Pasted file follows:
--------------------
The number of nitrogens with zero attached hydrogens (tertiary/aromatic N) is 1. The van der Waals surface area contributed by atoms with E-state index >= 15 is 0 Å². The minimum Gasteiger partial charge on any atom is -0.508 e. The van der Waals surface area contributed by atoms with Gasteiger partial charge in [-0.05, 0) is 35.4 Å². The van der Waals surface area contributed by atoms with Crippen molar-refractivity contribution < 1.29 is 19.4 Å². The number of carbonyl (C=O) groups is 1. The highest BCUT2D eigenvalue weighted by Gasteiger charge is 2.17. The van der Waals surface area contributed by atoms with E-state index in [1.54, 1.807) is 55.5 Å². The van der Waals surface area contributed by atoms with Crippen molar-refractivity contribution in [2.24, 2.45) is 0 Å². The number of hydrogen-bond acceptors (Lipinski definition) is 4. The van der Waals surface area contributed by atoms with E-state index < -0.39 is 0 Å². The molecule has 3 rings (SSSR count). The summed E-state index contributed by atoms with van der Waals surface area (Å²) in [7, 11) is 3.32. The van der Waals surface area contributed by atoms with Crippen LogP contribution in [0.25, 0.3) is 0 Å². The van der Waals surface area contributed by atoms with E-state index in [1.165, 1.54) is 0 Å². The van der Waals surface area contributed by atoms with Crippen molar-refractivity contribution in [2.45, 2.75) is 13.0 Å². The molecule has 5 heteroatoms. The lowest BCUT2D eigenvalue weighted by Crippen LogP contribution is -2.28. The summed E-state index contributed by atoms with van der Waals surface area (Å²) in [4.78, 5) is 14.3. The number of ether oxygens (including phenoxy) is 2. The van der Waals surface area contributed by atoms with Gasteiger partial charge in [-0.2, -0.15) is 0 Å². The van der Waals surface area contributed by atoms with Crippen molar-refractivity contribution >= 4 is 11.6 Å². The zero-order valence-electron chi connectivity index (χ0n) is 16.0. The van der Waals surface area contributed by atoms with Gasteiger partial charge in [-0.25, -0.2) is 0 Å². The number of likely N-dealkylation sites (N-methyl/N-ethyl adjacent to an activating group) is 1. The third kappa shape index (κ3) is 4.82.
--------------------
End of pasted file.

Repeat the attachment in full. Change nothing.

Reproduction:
The number of nitrogens with zero attached hydrogens (tertiary/aromatic N) is 1. The van der Waals surface area contributed by atoms with E-state index >= 15 is 0 Å². The minimum Gasteiger partial charge on any atom is -0.508 e. The van der Waals surface area contributed by atoms with Gasteiger partial charge in [-0.05, 0) is 35.4 Å². The van der Waals surface area contributed by atoms with Crippen molar-refractivity contribution < 1.29 is 19.4 Å². The number of carbonyl (C=O) groups is 1. The highest BCUT2D eigenvalue weighted by Gasteiger charge is 2.17. The van der Waals surface area contributed by atoms with E-state index in [1.54, 1.807) is 55.5 Å². The van der Waals surface area contributed by atoms with Crippen molar-refractivity contribution in [2.24, 2.45) is 0 Å². The number of hydrogen-bond acceptors (Lipinski definition) is 4. The van der Waals surface area contributed by atoms with E-state index < -0.39 is 0 Å². The molecule has 3 rings (SSSR count). The summed E-state index contributed by atoms with van der Waals surface area (Å²) in [7, 11) is 3.32. The van der Waals surface area contributed by atoms with Crippen LogP contribution in [0.25, 0.3) is 0 Å². The van der Waals surface area contributed by atoms with E-state index in [1.165, 1.54) is 0 Å². The van der Waals surface area contributed by atoms with Crippen molar-refractivity contribution in [2.45, 2.75) is 13.0 Å². The molecule has 5 heteroatoms. The lowest BCUT2D eigenvalue weighted by Crippen LogP contribution is -2.28. The summed E-state index contributed by atoms with van der Waals surface area (Å²) in [4.78, 5) is 14.3. The number of ether oxygens (including phenoxy) is 2. The van der Waals surface area contributed by atoms with Gasteiger partial charge in [-0.2, -0.15) is 0 Å². The van der Waals surface area contributed by atoms with Crippen molar-refractivity contribution >= 4 is 11.6 Å². The zero-order valence-electron chi connectivity index (χ0n) is 16.0. The van der Waals surface area contributed by atoms with Gasteiger partial charge in [-0.25, -0.2) is 0 Å². The number of likely N-dealkylation sites (N-methyl/N-ethyl adjacent to an activating group) is 1. The third kappa shape index (κ3) is 4.82.